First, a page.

While they often presented themselves as bodybuilders’ publications, their chuckle-prompting titles — Torso, Adonis, Honcho, Mandate — didn’t lie. Gay men’s magazines of decades past were bought by gay men who wanted to look at the erotic illustrations of well- built male bodies therein. Because any- one known to possess such material in the homophobic 1950s and 1960s could experience serious consequences, men hid the magazines under their mat- tresses. These illustrations have now inspired a traveling exhibition, Stroke: From Under the Mattress to the Museum Wall. Curated by notable erotic artist Robert W. Richards and orig- inating at the Leslie-Lohman Museum of Gay and Lesbian Art, the popular show contains 24 original illustrations that ap- peared in gay magazines from the 1950s to the 1990s. It also looks at how gay men, forced into the closet during those decades, used these pictures to explore their sexuality intimately. It additionally serves as a showcase for the artists in- volved. On view are works by two dozen top artists of the times, including Touko Laaksonen (Tom of Finland), Antonio Lopez (Antonio), and David Martin.More
'Tis the season for giving, folks. But we're not just talking about giving presents to loved ones and trying to woo your office crush. We mean giving back to the community. Whether you are helping out by making donations to the Red Cross (redcross.org) to support hurricane relief or serving meals at a local soup kitchen (sffoodbank.org), every ounce of effort that you can give matters. One such program, Be a Santa to a Senior, (homeinstead.com) is a quick and thoughtful way to spread holiday cheer to lonely or financially-challenged seniors in the days leading up to Christmas (700,000 to date). The program works with nonprofit agencies and local retailers to collect, wrap and deliver gifts to lonely and needy seniors in San Francisco on Christmas day. Visit the website for more on how you can help. If you have a car, the Salvation Army is looking for volunteers for its Christmas Meal Delivery, bringing food to 5,000 homebound individuals throughout the city. Many of these recipients are unable to attend congregate feeding sites due to mental and physical disabilities, and for some this meal visit might be the only company they receive today. Volunteer drivers should register online and require only a vehicle and a passenger to deliver meals. So put that car to a use in a way that's not just commuting and polluting.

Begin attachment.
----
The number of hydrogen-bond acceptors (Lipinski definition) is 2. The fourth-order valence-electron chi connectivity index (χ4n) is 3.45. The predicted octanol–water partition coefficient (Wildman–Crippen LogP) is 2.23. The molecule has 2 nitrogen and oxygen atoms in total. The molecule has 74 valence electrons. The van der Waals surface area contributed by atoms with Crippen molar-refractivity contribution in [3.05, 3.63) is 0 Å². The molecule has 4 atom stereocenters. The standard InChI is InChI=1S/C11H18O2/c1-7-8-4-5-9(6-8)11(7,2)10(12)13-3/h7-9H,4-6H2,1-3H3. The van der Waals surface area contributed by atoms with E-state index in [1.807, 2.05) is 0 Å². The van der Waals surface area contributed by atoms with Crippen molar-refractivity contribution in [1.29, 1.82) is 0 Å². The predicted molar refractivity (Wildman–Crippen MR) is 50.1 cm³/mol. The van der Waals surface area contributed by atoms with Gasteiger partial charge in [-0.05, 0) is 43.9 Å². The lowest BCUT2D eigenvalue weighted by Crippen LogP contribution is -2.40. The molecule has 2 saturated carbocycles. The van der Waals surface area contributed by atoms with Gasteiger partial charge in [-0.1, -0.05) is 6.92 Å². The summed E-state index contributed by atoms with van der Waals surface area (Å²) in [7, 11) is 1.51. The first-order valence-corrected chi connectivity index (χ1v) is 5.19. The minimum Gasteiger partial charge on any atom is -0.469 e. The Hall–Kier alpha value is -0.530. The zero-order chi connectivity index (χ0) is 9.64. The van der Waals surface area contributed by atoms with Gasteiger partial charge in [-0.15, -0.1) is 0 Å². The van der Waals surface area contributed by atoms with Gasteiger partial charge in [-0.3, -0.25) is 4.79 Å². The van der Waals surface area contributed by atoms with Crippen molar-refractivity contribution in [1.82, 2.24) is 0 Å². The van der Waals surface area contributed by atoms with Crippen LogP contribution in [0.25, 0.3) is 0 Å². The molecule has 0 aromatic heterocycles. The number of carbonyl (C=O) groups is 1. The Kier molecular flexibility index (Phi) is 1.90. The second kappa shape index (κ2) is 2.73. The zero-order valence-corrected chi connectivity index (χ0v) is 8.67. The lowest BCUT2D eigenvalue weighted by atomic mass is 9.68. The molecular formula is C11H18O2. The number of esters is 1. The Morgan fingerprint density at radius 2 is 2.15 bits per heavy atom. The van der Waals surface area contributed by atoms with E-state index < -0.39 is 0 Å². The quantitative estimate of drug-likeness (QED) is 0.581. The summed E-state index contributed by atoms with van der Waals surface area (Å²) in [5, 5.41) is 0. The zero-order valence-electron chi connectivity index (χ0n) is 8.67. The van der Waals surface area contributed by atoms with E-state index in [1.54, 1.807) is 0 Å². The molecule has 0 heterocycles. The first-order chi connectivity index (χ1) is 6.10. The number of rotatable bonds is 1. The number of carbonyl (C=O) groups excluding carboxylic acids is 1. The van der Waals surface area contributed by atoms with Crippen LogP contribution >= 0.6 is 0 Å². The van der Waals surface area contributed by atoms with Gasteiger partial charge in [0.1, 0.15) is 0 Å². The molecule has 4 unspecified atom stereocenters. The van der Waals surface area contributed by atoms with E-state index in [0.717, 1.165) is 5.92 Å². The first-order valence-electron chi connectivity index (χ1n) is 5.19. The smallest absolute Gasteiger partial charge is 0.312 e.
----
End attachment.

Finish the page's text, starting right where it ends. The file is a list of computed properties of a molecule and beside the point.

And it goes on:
Tue., Dec. 25, 8 a.m., 2012